Posted on: 5th March 2012

The eighth of March is recognised in many places as International Women’s Day. What does that mean to the women working in EFDA and JET?

“A celebration of the equality road in which all the women live due to our condition and a memory of all the women that opened the path in the past with their way of life.” – Ana Manzanares

“I’d like to share the information that there are 9% to 15% (depending on the sources) of women in our field. My wish for the future is for a much more equilibrated ratio.” – Clarisse Bourdelle

“Something I have at heart is the fact that women and men should just be equals when it comes to combining work and raising kids. Most of the governments do not encourage men to take some time off work to look after their kids, on the same grounds as women! Why not? Just give the administrative frame for the mums and dads to choose!” – Marie-Line Mayoral

“On the 8th of March I enjoy and celebrate the achievements of the many women and men that brought us this far towards equality. Largely women and men are still not treated equally in society, at work or in the home. I believe most discrimination is subconscious, so we have to educate ourselves to spot it, and correct it.” – Emilia Solano

“I will always remember my first international workshop, in my PhD years, where a leading (male) scientist opened the meeting with ‘Good morning gentlemen’ then stopped, stared at me, and added ‘hum, good morning lady and gentlemen’. …. Actually, I don’t think I have been confronted to any discriminative behaviour in my career so far, and have always enjoyed working in mixed teams, a feeling generally shared by my (male and female) colleagues.” – Emanuelle Tsitrone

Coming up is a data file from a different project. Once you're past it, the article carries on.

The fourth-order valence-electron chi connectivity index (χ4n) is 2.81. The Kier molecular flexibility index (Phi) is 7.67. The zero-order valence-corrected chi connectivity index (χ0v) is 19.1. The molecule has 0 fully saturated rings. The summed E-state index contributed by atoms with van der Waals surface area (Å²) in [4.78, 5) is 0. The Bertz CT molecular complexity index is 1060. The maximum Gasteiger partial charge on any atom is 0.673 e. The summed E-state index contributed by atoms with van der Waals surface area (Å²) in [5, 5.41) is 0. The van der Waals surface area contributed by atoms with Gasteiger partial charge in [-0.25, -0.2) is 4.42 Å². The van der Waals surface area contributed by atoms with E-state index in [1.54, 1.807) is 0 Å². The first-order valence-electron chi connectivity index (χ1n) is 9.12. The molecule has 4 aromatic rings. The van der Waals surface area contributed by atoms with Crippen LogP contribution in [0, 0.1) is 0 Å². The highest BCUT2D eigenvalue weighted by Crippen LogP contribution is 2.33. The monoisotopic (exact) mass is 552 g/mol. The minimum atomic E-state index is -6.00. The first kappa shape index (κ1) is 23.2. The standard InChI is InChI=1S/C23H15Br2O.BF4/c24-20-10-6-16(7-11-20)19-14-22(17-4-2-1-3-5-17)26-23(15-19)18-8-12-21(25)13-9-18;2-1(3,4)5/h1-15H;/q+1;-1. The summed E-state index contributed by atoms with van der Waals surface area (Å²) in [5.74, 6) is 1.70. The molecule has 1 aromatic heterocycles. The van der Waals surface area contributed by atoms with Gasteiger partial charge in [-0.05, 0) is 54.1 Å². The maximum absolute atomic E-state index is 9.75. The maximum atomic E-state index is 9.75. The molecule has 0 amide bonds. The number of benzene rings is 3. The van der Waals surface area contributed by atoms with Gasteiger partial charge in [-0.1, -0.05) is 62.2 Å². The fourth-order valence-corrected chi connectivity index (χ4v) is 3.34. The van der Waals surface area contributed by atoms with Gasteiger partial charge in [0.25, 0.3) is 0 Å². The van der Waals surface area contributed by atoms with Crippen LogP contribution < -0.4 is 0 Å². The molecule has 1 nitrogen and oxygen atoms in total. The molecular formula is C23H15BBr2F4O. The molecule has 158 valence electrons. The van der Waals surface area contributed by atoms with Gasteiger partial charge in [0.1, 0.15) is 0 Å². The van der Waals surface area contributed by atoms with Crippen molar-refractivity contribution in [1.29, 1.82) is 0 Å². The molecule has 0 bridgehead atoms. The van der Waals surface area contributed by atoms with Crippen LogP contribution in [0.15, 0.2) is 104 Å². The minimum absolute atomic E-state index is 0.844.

“Being part of science is like a dream that came true, and a way to try to explain the world surrounding us” – Paula Belo

“Working in science as a woman is great – when I was a student, my female friends used to envy me for meeting so many guys all the time. At work, I noticed that we ladies have a lot more visibility – people remember us more easily, because we stick out from the masses. I remember a technology workshop in Finland with only one other lady beside me. I noticed that a sauna was planned in the evening. I am German and in Germany saunas are mixed gender….. I was new in this job and did not really know anyone well enough to ask what to expect…Boy, was I relieved when my Finnish colleague told me that saunas in Finland are separate for men and women…In the end I had a whole big sauna just to myself…” – Christine Rueth

“My wish is that every single woman in the world should be able to enjoy a life as a individual, mother, wife and employee if she is willing to do so.” – Joelle Vallory

“Women, you don’t have to prove anything today! Enjoy the day!” – Kasia Jakubowska

“Science per se is neutral but, on the other hand, science has not happened in a vacuum. In the last decades science has increasingly become a collective enterprise and when large groups of people are involved, as in JET, in my opinion women can contribute with some special talents such as tolerance, flexibility and cooperative spirits.” – Michela Gelfusa

“I have always regarded myself as a ‘person’ first of all, and so I have regarded all my colleagues, most of them men. However, in my long professional experience, I have seen that when methods are applied other than those based on merit and transparency, discrimination occurs …. and not necessarily against women only.” – Paola Batistoni

“I usually don’t think much about International Women’s day. But I’m genuinely grateful to all women who have been fighting for equal rights in Europe. Their courage and passion has allowed me to choose an academic career. Looking at other continents the situation of women is not as good as ours. I wish them the energy and endurance to get what they deserve. ” – Petra Nieckchen

“I feel lucky to live in a part of the world where I get an education and can choose what I want to do because lots of women have already trodden the same path.” – Emma Wooldridge

“I am personally convinced that being a woman in the world of fusion is profitable. I think positive discrimination might have helped in my career to reach the actual position. I am confident that women often have a different or unconventional approach to science as well as relational skills that may be truly beneficial in driving a project.” – Gloria Falchetto